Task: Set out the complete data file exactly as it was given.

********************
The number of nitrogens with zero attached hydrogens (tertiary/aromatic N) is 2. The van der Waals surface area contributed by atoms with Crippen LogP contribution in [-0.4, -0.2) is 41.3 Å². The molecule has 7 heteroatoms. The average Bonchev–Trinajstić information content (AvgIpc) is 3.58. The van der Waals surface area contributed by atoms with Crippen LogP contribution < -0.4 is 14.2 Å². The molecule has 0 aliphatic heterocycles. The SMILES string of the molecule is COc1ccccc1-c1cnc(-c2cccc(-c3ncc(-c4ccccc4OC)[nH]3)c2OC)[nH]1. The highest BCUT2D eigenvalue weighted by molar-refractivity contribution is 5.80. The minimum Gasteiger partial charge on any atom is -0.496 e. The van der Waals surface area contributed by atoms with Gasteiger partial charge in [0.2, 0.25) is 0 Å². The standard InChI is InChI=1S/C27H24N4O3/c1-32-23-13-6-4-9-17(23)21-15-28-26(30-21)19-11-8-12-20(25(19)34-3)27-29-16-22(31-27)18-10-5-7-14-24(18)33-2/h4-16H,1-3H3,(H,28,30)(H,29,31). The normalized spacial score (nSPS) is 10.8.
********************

The number of nitrogens with zero attached hydrogens (tertiary/aromatic N) is 2. The van der Waals surface area contributed by atoms with Crippen LogP contribution in [-0.4, -0.2) is 41.3 Å². The molecule has 7 heteroatoms. The average Bonchev–Trinajstić information content (AvgIpc) is 3.58. The van der Waals surface area contributed by atoms with Crippen LogP contribution < -0.4 is 14.2 Å². The molecule has 0 aliphatic heterocycles. The SMILES string of the molecule is COc1ccccc1-c1cnc(-c2cccc(-c3ncc(-c4ccccc4OC)[nH]3)c2OC)[nH]1. The highest BCUT2D eigenvalue weighted by molar-refractivity contribution is 5.80. The minimum Gasteiger partial charge on any atom is -0.496 e. The van der Waals surface area contributed by atoms with Gasteiger partial charge in [0.2, 0.25) is 0 Å². The standard InChI is InChI=1S/C27H24N4O3/c1-32-23-13-6-4-9-17(23)21-15-28-26(30-21)19-11-8-12-20(25(19)34-3)27-29-16-22(31-27)18-10-5-7-14-24(18)33-2/h4-16H,1-3H3,(H,28,30)(H,29,31). The normalized spacial score (nSPS) is 10.8.